Tate & Lyle is funding research by APC Microbiome Ireland to examine the metabolic pathways that could affect the relationship between the microbiome and health.
The project aims to explain the functional effects across the gut-brain axis, such as immune regulation, glucose metabolism, gut hormone secretion, tryptophan metabolism, as well as the synbiotic potential of fibres and probiotic strains. It is also expected to reveal how different prebiotic fibres can have a positive effect on health and the most plausible metabolic pathways to explore them further.
Research is mounting that dietary fibres are essential to health and wellbeing – a leading trend today – however, the majority of consumers still come in way below the recommended daily intake of fibre – easily corrected.
Still many questions
Fibre has been found to have prebiotic effects, feeding ‘good’ bacteria in the gut, and promoting a healthy composition of the microbiome. A well-functioning microbiome is important because its bacteria help to digest food, regulate the immune system, protect against other bacteria that cause disease, and produce vitamins including vitamins B12, thiamine and riboflavin, and Vitamin K.
“Most people are starting to understand the importance of getting more fibre in their diet, for a host of health and wellbeing benefits, including cardiovascular, immunity, skin and gut health,” said Dr Kavita Karnik, global head, Nutrition & Regulatory Affairs at Tate & Lyle.
“Microbiome research has advanced significantly in the last decade, but there are still many questions to be answered in this area.
“Understanding how different prebiotic fibres can interact with the functioning of our microbiome will take us one step deeper into understanding how microbiomes can impact various aspects of our health and wellbeing.”
A thorough understanding
Tate & Lyle forged its partnership with APC Microbiome Ireland in 2019 to identify the potential health benefits of dietary fibres for specific age groups. APC Microbiome Ireland is ranked number one globally for research in antimicrobial and therapeutic microbes and is in the top five institutions in the world for microbiome research.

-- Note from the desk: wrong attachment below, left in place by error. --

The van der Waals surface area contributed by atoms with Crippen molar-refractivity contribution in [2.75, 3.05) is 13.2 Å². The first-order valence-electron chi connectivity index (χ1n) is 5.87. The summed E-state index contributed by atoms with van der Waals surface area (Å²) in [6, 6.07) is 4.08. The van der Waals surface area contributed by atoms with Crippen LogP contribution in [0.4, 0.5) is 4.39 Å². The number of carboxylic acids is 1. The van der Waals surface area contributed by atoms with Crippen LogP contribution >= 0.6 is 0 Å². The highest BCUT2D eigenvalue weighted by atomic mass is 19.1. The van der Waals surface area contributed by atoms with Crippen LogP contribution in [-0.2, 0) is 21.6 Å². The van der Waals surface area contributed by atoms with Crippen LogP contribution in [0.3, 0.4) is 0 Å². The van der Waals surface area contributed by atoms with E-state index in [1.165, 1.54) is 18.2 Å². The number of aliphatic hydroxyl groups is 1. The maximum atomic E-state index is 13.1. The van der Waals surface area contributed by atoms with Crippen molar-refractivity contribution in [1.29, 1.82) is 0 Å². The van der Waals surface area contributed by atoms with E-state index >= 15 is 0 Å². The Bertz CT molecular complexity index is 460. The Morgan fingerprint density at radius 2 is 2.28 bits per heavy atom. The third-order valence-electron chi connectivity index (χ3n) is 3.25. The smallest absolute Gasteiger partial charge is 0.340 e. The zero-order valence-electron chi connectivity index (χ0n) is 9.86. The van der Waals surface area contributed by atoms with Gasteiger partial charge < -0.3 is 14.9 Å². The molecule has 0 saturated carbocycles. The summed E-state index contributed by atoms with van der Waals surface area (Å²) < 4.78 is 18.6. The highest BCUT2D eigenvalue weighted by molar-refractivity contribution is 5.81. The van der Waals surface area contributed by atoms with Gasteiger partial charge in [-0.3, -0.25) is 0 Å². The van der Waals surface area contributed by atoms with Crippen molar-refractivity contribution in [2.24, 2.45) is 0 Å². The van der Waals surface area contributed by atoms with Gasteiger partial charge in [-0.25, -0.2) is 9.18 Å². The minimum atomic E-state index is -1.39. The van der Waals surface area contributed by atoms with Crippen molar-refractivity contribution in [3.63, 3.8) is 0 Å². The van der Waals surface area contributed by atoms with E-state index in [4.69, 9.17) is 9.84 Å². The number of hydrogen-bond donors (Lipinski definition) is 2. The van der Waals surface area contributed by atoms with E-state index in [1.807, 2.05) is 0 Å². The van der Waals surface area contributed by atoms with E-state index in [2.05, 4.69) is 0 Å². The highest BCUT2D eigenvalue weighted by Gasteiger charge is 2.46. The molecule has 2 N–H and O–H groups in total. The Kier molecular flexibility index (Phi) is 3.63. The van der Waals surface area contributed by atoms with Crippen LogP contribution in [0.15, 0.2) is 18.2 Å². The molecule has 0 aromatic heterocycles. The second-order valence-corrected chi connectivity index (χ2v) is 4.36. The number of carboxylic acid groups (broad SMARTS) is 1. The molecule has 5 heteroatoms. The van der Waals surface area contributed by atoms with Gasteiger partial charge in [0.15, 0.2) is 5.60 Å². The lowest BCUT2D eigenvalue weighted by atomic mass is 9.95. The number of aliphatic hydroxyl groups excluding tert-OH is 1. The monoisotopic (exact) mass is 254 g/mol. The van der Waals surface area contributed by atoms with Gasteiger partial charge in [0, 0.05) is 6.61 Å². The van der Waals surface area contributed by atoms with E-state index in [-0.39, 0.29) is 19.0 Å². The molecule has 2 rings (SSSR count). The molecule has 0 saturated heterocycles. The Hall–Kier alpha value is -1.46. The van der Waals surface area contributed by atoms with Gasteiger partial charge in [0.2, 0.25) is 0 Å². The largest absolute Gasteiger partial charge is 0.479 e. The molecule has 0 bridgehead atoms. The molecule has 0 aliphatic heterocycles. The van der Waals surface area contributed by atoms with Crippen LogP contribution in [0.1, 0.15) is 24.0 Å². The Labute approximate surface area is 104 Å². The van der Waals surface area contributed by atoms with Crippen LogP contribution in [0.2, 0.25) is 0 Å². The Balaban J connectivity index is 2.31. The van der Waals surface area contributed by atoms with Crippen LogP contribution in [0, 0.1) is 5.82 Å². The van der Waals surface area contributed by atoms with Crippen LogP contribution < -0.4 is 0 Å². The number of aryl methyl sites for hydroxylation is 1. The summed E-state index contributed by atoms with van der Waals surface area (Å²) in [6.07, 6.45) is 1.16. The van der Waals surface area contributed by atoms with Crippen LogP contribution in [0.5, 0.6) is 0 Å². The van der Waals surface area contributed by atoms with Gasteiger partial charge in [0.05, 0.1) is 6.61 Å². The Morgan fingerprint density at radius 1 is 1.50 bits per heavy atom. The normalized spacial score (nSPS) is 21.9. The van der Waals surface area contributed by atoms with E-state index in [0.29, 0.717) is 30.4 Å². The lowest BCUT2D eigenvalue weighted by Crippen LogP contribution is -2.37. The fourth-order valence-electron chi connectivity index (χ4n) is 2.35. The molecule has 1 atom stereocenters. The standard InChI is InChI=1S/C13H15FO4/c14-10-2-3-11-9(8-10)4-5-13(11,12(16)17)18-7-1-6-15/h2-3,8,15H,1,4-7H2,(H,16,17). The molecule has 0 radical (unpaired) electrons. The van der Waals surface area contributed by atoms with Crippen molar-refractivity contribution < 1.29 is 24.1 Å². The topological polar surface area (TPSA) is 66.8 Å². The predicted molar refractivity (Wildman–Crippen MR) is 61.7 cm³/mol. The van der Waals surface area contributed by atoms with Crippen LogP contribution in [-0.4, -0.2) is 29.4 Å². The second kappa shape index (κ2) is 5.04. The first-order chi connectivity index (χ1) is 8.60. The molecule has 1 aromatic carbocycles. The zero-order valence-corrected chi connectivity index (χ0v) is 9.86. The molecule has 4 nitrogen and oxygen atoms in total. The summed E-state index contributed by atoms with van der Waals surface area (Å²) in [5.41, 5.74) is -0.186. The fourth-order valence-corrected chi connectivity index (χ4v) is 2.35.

Dr Harriët Schellekens and Prof Gerard Clarke, investigators for APC’s Brain-Gut-Microbiota research, are leading the new project, which will be conducted at APC Microbiome Ireland’s labs at the University College Cork.
Prof Paul Ross, director of APC Microbiome Ireland, said the new project will give an opportunity for APC clinical and microbiome researchers to gain a thorough understanding of how fibre ingestion can benefit health through the microbiome.
“As such, it will enable Tate & Lyle to further uncover additional health benefits associated with their fibres portfolio,” said Prof Ross.
Added Dr Karnik, “As a science-driven company, we are excited to continue working with APC Microbiome Ireland to build our knowledge and increase the evidence base around the positive role fibres can play in improving public health.”
Tate & Lyle has a 60-year history of ingredient innovation in sweetening, mouthfeel and fortification, developing solutions that reduce sugar, calories and fat, add fibre and provide texture and stability to bakery, beverages, dairy, soups, sauces and dressings.
The listed company has a 3,500-strong workforce in 60 locations across 39 countries, and posted revenues of £1.4bn for the year ended 31 March 2022.